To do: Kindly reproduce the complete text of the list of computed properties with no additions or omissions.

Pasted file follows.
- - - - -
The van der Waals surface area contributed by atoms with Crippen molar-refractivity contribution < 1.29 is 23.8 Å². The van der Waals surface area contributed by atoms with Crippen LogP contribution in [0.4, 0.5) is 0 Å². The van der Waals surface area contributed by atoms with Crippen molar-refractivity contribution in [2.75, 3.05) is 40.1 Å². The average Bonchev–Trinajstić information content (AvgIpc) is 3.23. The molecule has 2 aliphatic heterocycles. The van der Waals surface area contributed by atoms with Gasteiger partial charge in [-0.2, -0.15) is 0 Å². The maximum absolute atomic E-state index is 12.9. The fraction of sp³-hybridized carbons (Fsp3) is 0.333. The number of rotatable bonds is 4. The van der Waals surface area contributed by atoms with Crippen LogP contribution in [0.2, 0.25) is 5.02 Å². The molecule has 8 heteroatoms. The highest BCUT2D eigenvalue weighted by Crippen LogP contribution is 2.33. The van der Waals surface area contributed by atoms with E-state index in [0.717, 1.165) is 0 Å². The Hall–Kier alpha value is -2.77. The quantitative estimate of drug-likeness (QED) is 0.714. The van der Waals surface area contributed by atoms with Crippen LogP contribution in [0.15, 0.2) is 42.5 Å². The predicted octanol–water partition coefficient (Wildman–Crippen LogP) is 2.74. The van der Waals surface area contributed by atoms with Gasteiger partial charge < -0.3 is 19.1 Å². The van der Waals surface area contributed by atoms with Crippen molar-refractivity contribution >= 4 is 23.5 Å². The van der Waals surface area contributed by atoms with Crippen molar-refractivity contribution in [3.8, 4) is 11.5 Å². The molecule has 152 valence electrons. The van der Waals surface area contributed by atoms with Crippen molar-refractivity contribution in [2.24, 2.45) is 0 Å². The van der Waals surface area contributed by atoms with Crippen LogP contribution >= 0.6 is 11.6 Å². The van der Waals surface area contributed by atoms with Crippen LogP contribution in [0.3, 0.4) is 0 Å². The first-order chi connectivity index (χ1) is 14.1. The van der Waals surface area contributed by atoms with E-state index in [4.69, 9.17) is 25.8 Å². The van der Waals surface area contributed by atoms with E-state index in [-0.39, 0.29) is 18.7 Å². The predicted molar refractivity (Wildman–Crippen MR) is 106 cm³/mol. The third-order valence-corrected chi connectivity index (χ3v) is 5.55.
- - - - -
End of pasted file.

The van der Waals surface area contributed by atoms with Crippen molar-refractivity contribution < 1.29 is 23.8 Å². The van der Waals surface area contributed by atoms with Crippen LogP contribution in [0.4, 0.5) is 0 Å². The van der Waals surface area contributed by atoms with Crippen molar-refractivity contribution in [2.75, 3.05) is 40.1 Å². The average Bonchev–Trinajstić information content (AvgIpc) is 3.23. The molecule has 2 aliphatic heterocycles. The van der Waals surface area contributed by atoms with Gasteiger partial charge in [-0.2, -0.15) is 0 Å². The maximum absolute atomic E-state index is 12.9. The fraction of sp³-hybridized carbons (Fsp3) is 0.333. The number of rotatable bonds is 4. The van der Waals surface area contributed by atoms with Crippen LogP contribution in [0.2, 0.25) is 5.02 Å². The molecule has 8 heteroatoms. The highest BCUT2D eigenvalue weighted by Crippen LogP contribution is 2.33. The van der Waals surface area contributed by atoms with E-state index in [0.717, 1.165) is 0 Å². The Hall–Kier alpha value is -2.77. The quantitative estimate of drug-likeness (QED) is 0.714. The van der Waals surface area contributed by atoms with Crippen LogP contribution in [0.15, 0.2) is 42.5 Å². The predicted octanol–water partition coefficient (Wildman–Crippen LogP) is 2.74. The van der Waals surface area contributed by atoms with Gasteiger partial charge < -0.3 is 19.1 Å². The van der Waals surface area contributed by atoms with Crippen molar-refractivity contribution >= 4 is 23.5 Å². The van der Waals surface area contributed by atoms with Crippen molar-refractivity contribution in [3.8, 4) is 11.5 Å². The molecule has 152 valence electrons. The van der Waals surface area contributed by atoms with Crippen molar-refractivity contribution in [2.24, 2.45) is 0 Å². The van der Waals surface area contributed by atoms with Crippen LogP contribution >= 0.6 is 11.6 Å². The van der Waals surface area contributed by atoms with Crippen LogP contribution in [0.3, 0.4) is 0 Å². The first-order chi connectivity index (χ1) is 14.1. The van der Waals surface area contributed by atoms with E-state index in [4.69, 9.17) is 25.8 Å². The van der Waals surface area contributed by atoms with E-state index in [-0.39, 0.29) is 18.7 Å². The predicted molar refractivity (Wildman–Crippen MR) is 106 cm³/mol. The third-order valence-corrected chi connectivity index (χ3v) is 5.55.